Committee call for greater accountability at centre of Government

29 January 2010

The House of Lords Constitution Committee have today published their report on 'The Cabinet Office and the Centre of Government' in which they suggest that power within the cabinet has become increasingly centralised to the Prime Minister and recommend that structures of accountability should be reformed to mirror that change.

The Committee express support for the principles of collective responsibility but recognise that increasingly the Cabinet Office has become responsible for overseeing the delivery of government policy across departments. They stress that accountability mechanisms within the UK constitution are not set up to reflect this new reality with parliamentary and select committee scrutiny based on individual Ministers reporting to Parliament for activities within their departments. The report states that:

"Structures of accountability should mirror structures of power, and where structures of power have changed, the structures of accountability should be adjusted accordingly … Parliament should ensure that its accountability mechanisms adapt to the changing nature of policy formation and delivery. Government should ensure that the mechanism of the policy formation and delivery process remains transparent."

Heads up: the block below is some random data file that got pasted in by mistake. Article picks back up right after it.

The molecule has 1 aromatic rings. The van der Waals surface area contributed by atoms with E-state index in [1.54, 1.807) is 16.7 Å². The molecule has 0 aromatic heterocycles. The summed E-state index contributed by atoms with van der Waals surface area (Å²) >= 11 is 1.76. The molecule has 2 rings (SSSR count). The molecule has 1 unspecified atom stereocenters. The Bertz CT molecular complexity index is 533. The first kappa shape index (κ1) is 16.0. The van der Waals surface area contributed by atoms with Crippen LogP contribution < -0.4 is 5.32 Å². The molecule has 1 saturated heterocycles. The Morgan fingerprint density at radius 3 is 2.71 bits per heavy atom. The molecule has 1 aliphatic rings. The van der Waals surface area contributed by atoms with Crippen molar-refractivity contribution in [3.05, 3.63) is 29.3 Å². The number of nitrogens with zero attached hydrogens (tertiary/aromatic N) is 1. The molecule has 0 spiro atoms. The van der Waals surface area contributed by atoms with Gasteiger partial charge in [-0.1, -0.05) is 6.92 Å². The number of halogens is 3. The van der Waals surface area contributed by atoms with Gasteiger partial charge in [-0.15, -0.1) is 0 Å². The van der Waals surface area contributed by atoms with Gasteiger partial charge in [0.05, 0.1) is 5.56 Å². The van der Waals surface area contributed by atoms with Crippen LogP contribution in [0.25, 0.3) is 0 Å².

The Committee also consider the role of the Minister for the Cabinet Office, and state that the responsibilities of the post are currently poorly defined. They heard a range of evidence that suggested the position was not a strong one within government. They recommend that the Government reassess the functions of the Minister for the Cabinet Office to ensure that the postholder’s responsibilities accurately reflect the strategic role the Cabinet Office plays in delivering government policy.

The report goes on to consider the approach taken to changes to the machinery of government and the change in the role and function of the Lord Chancellor which took place during Tony Blair’s time as Prime Minister. The Committee state that the process of change involved ‘wholly inadequate’ consultation both within government and with the senior judiciary, and state that there was "no justification for failure to consult on these important reforms."

The Committee recommend that in future the Cabinet Office should play a formal role in investigating any machinery of government changes, particularly those with constitutional implications.

Commenting, Lord Goodlad, Chairman of the House of Lords Constitution Committee, said:

"The evidence we received clearly suggested that power within the Cabinet has become more centralised with the Prime Minister. The role of the Cabinet Office has increasingly involved ensuring that the PM’s priorities are delivered across government.

"In the light of this, it is important that Parliamentary and other scrutiny adapt to reflect this. It is crucial that structures of accountability mirror structures of power as they are in reality rather than in theory.

"One step towards achieving this would be to make the responsibilities of the Minister for the Cabinet Office clearer. Given the importance of the Cabinet Office in delivering government policy, the post should have the prestige within the cabinet that it deserves."

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